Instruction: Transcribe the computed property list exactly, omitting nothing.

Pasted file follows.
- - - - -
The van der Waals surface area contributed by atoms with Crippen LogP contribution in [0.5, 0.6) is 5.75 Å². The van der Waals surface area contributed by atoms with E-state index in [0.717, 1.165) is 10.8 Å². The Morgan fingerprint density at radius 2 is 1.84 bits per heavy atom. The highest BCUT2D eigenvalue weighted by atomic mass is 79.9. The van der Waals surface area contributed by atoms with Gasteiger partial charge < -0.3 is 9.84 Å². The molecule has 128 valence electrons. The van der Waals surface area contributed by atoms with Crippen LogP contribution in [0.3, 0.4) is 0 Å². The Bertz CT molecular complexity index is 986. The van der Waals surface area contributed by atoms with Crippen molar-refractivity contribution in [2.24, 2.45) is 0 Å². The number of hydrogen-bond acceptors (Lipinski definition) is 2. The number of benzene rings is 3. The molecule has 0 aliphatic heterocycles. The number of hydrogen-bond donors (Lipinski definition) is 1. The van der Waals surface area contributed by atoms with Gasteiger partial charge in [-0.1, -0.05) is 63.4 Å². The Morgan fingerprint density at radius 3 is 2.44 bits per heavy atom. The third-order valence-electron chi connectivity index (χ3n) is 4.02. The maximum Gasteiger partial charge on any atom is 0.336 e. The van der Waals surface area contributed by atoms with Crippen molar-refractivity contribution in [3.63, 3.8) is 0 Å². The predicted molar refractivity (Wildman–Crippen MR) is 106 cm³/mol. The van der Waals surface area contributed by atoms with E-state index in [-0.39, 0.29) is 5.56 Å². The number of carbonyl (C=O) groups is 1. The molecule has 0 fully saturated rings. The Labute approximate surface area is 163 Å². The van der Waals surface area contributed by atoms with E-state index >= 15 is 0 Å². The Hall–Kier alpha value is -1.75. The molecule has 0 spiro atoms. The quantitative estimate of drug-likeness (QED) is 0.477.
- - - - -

The van der Waals surface area contributed by atoms with Crippen LogP contribution in [0.5, 0.6) is 5.75 Å². The van der Waals surface area contributed by atoms with E-state index in [0.717, 1.165) is 10.8 Å². The Morgan fingerprint density at radius 2 is 1.84 bits per heavy atom. The highest BCUT2D eigenvalue weighted by atomic mass is 79.9. The van der Waals surface area contributed by atoms with Gasteiger partial charge < -0.3 is 9.84 Å². The molecule has 128 valence electrons. The van der Waals surface area contributed by atoms with Crippen LogP contribution in [0.3, 0.4) is 0 Å². The Bertz CT molecular complexity index is 986. The van der Waals surface area contributed by atoms with Crippen molar-refractivity contribution in [2.24, 2.45) is 0 Å². The number of hydrogen-bond acceptors (Lipinski definition) is 2. The number of benzene rings is 3. The molecule has 0 aliphatic heterocycles. The number of hydrogen-bond donors (Lipinski definition) is 1. The van der Waals surface area contributed by atoms with Gasteiger partial charge in [-0.1, -0.05) is 63.4 Å². The Morgan fingerprint density at radius 3 is 2.44 bits per heavy atom. The third-order valence-electron chi connectivity index (χ3n) is 4.02. The maximum Gasteiger partial charge on any atom is 0.336 e. The van der Waals surface area contributed by atoms with Crippen molar-refractivity contribution in [3.63, 3.8) is 0 Å². The predicted molar refractivity (Wildman–Crippen MR) is 106 cm³/mol. The van der Waals surface area contributed by atoms with E-state index in [-0.39, 0.29) is 5.56 Å². The number of carbonyl (C=O) groups is 1. The molecule has 0 fully saturated rings. The Labute approximate surface area is 163 Å². The van der Waals surface area contributed by atoms with E-state index >= 15 is 0 Å². The Hall–Kier alpha value is -1.75. The molecule has 0 spiro atoms. The quantitative estimate of drug-likeness (QED) is 0.477.